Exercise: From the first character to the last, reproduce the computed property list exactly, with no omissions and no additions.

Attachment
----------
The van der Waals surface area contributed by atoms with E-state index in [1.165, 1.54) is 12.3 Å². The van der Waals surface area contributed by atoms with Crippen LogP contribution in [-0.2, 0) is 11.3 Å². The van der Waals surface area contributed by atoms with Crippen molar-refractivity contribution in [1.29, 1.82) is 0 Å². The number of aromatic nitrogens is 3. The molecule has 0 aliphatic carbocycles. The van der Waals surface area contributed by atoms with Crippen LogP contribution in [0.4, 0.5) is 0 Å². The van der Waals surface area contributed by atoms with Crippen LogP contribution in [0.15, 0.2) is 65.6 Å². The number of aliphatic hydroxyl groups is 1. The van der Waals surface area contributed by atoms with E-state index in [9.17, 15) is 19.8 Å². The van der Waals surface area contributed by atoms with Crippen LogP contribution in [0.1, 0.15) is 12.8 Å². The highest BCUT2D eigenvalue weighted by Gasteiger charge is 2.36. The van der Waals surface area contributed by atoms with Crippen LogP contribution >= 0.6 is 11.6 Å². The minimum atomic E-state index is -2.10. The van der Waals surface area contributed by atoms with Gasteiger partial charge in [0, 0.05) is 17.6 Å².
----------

The van der Waals surface area contributed by atoms with E-state index in [1.165, 1.54) is 12.3 Å². The van der Waals surface area contributed by atoms with Crippen LogP contribution in [-0.2, 0) is 11.3 Å². The van der Waals surface area contributed by atoms with Crippen molar-refractivity contribution in [1.29, 1.82) is 0 Å². The number of aromatic nitrogens is 3. The molecule has 0 aliphatic carbocycles. The van der Waals surface area contributed by atoms with Crippen LogP contribution in [0.4, 0.5) is 0 Å². The van der Waals surface area contributed by atoms with Crippen LogP contribution in [0.15, 0.2) is 65.6 Å². The number of aliphatic hydroxyl groups is 1. The van der Waals surface area contributed by atoms with E-state index in [9.17, 15) is 19.8 Å². The van der Waals surface area contributed by atoms with Crippen LogP contribution in [0.1, 0.15) is 12.8 Å². The highest BCUT2D eigenvalue weighted by Gasteiger charge is 2.36. The van der Waals surface area contributed by atoms with Crippen LogP contribution >= 0.6 is 11.6 Å². The minimum atomic E-state index is -2.10. The van der Waals surface area contributed by atoms with Gasteiger partial charge in [0, 0.05) is 17.6 Å².